Since this vehicle was destined to a state that may test it for emissions, we decided to put on a catalytic converter. The catalytic converter we chose fits a 95-up full-size Chevy Truck with the Vortec 4.3L V6 engine. These cat's measure 3" in diameter inlet and outlet and were dyno tested a while back in a magazine and proven to out-flow most aftermarket high-flow catalytic converters. We used 2.5" mandrel bent tubing for most of the bends to increase exhaust flow. Since there wasn't any room for a muffler and a cat, the owner opted to use Monza Tips which have integral baffling to reduce sound. This exhaust system later proved, to our surprise, to be very quiet and effective.
Because of the potential for emissions tested, this vehicle also required an EGR to eventually be put on. Because of the custom exhaust system, a longer than stock EGR tube was needed. Stainless natural gas hookup line worked perfectly, as well as is flexible and durable enough to stand up to the high temperatures it will see during EGR operation.
Here is a picture of the flare fitting welded to the rear exhaust dump pipe that allows connection of the EGR tube. A similar fitting was welded to the stock EGR tube flange that bolts to the LT1 intake.
PCM and Vehicle Wiring
With the exhaust done, it was time to finish the PCM and vehicle wiring. I decided to mount the PCM over by the stock 2.8L air cleaner location since there was empty space there. Basically, the LT1 PCM gets hooked to the engine and vehicle in much the same way it would in the car it came from. The only exceptions were the connections to the transmission and cooling system. More on the transmission in a minute. Since we are running an electric water pump, I hooked the FAN1 output of the PCM to a relay that turns on the water pump. The stock Fiero cluster has a "hot" lamp which was hooked to the B+ wire between the fuse and the water pump. Any time the water pump is not on, either because the relay is not turning it on, or if the 20amp in-line fuse blows, the ground will feedback thru the pump and turn the hot light on inside the cluster. This is a nice feature because whenever the key is on and the engine is not running, or the engine is cold, the light should be on thus indicating "bulb test". If the coolant gauge begins to move past the 2nd small hash mark (140degrees) and the hot lamp does not turn off, then the indication is either the fuse is blown or the PCM is not turning the relay on. This is a nice safety feature. The FAN2 output of the PCM is connected directly to the coolant fan relay in the Fiero. The PCM is programmed to turn on the Water Pump at 140 degrees F and turn on the coolant fan at 185 degrees F. The coolant temp and gauge sender are both located in the cylinder heads thus this ensures they will always be sensing the hottest parts of the engine. Below is a pic of PCM mounting, later the PCM will get covered by a durable rubber mat to shield it from rain and water:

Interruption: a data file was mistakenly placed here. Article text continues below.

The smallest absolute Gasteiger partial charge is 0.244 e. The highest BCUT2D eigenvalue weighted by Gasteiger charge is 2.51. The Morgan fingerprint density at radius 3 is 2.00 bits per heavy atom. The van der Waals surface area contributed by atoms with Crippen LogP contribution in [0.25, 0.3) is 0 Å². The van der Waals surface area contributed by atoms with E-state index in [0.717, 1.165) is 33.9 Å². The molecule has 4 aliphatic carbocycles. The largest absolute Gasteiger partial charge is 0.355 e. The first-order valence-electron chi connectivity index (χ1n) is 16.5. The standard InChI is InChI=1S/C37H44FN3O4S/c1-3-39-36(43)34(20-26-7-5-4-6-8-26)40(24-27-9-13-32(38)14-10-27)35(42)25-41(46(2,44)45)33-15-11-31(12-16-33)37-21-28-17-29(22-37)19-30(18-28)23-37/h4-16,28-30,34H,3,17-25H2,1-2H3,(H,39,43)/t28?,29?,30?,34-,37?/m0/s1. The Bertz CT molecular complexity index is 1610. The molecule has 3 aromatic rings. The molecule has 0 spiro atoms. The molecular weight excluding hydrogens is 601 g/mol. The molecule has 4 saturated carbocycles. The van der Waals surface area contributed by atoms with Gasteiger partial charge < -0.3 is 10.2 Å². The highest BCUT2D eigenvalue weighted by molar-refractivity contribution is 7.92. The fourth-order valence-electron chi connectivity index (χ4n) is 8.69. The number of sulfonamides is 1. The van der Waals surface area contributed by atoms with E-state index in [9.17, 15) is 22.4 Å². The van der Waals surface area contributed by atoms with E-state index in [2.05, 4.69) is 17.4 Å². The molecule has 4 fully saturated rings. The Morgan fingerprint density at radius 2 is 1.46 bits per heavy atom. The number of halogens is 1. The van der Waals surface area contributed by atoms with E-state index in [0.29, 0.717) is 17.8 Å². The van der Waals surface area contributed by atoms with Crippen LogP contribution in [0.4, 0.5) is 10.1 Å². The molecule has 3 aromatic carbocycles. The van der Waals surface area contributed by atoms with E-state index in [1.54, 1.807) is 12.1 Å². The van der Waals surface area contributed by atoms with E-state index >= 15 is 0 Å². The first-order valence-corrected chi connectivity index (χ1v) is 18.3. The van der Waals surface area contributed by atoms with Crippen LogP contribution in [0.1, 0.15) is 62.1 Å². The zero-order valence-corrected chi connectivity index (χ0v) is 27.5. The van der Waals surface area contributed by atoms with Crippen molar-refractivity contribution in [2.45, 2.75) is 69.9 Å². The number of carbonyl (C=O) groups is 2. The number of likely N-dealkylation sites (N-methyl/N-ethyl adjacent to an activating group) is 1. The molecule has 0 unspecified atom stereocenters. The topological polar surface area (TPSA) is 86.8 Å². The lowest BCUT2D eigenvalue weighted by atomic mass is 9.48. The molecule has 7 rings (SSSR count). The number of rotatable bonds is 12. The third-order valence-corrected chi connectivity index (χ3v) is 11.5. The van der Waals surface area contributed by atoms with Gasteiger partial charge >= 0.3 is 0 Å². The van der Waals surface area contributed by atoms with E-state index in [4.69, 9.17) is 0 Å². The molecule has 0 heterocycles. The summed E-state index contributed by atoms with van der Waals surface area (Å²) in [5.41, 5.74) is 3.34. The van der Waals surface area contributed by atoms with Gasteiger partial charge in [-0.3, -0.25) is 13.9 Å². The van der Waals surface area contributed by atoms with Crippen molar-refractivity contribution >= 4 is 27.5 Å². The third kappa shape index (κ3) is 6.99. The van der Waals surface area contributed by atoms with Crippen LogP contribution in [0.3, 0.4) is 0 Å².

The PCM wiring to the transmission is accomplished by following the diagram I invented below:
I custom programmed this LT1 PCM to work with the 4T60-E's gear ratio and speed sensor to allow flawless shift points and performance for all vehicle operating modes. All irrelevant trouble codes have been disabled in the programming so any time the Check Engine light comes on it will signal a legitimate fault.
CV Drive Axles
Because the engine and transmission are shifted approx 1.75" to the left, this will require the use of custom axles. Actually, you will only need one custom axle made. First, lets talk about the easy one, the right side. The right side axle I used was out of a 92 Lumina with a 3.1 V6 and 4T60 transmission. You will need to change the outer tripod end, but you can use the one from a Fiero as long as it had the bigger inner shaft, such as those found on manual transmission equipped Fieros. After you pull back the CV boot and clean the grease away, you can access the single snap ring that holds the outer tripod end on. All you do it clean up and regrease the Fiero end and put it onto the shaft.
The left side is a little more difficult. This will require the use of a custom inner axle. Basically, you need to start with a 94 Beretta 3100/4T60-E left CV axle assembly, and have it shortened (or a custom piece made) to be approx 1.75" shorter. Most axles made by GM will not allow shortening of this much because the shaft is machined down for the rolling on of the splines so you may need to have a custom piece made. Here is a picture of the stock and custom axles. The shorter, shinier one was made by Moser Engineering for about $160.
Well this swap was definitely a learning experience for all parties involved, especially myself. As of the time of this wiring, this is the only LT1/4T60-E powered Fiero that we know of. The owner of this car, "Mr. Pat", recently drove this car 820 from Iowa to his new home in Georgia. He reported no problems and average gas mileage of 25.3 miles per gallon. He says that he will try to get it on the dyno and to the 1/4 mile dragstrip soon. As soon as those numbers are reported to me, I will post them here. Should you have any questions about this swap, please feel free to contact me or Mr. Pat using the links below.
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